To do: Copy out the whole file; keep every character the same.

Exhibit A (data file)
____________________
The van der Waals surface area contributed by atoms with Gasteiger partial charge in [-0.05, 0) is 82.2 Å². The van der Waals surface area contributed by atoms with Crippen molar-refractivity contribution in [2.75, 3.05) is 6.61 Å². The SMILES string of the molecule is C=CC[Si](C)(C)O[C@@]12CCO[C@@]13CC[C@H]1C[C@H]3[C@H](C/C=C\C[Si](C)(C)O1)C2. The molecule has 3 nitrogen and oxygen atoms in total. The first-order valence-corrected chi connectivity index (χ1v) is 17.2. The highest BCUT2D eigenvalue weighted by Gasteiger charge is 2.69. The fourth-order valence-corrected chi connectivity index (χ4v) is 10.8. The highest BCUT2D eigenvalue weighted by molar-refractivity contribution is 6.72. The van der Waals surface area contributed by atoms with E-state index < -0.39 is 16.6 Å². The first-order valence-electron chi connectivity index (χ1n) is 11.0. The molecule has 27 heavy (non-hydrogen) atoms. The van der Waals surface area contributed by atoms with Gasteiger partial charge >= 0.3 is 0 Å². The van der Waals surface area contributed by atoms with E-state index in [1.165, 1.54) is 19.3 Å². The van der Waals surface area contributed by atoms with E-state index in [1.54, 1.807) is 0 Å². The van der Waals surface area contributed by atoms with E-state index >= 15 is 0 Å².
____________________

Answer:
The van der Waals surface area contributed by atoms with Gasteiger partial charge in [-0.05, 0) is 82.2 Å². The van der Waals surface area contributed by atoms with Crippen molar-refractivity contribution in [2.75, 3.05) is 6.61 Å². The SMILES string of the molecule is C=CC[Si](C)(C)O[C@@]12CCO[C@@]13CC[C@H]1C[C@H]3[C@H](C/C=C\C[Si](C)(C)O1)C2. The molecule has 3 nitrogen and oxygen atoms in total. The first-order valence-corrected chi connectivity index (χ1v) is 17.2. The highest BCUT2D eigenvalue weighted by Gasteiger charge is 2.69. The fourth-order valence-corrected chi connectivity index (χ4v) is 10.8. The highest BCUT2D eigenvalue weighted by molar-refractivity contribution is 6.72. The van der Waals surface area contributed by atoms with E-state index < -0.39 is 16.6 Å². The first-order valence-electron chi connectivity index (χ1n) is 11.0. The molecule has 27 heavy (non-hydrogen) atoms. The van der Waals surface area contributed by atoms with Gasteiger partial charge >= 0.3 is 0 Å². The van der Waals surface area contributed by atoms with E-state index in [1.165, 1.54) is 19.3 Å². The van der Waals surface area contributed by atoms with E-state index in [1.54, 1.807) is 0 Å². The van der Waals surface area contributed by atoms with E-state index >= 15 is 0 Å².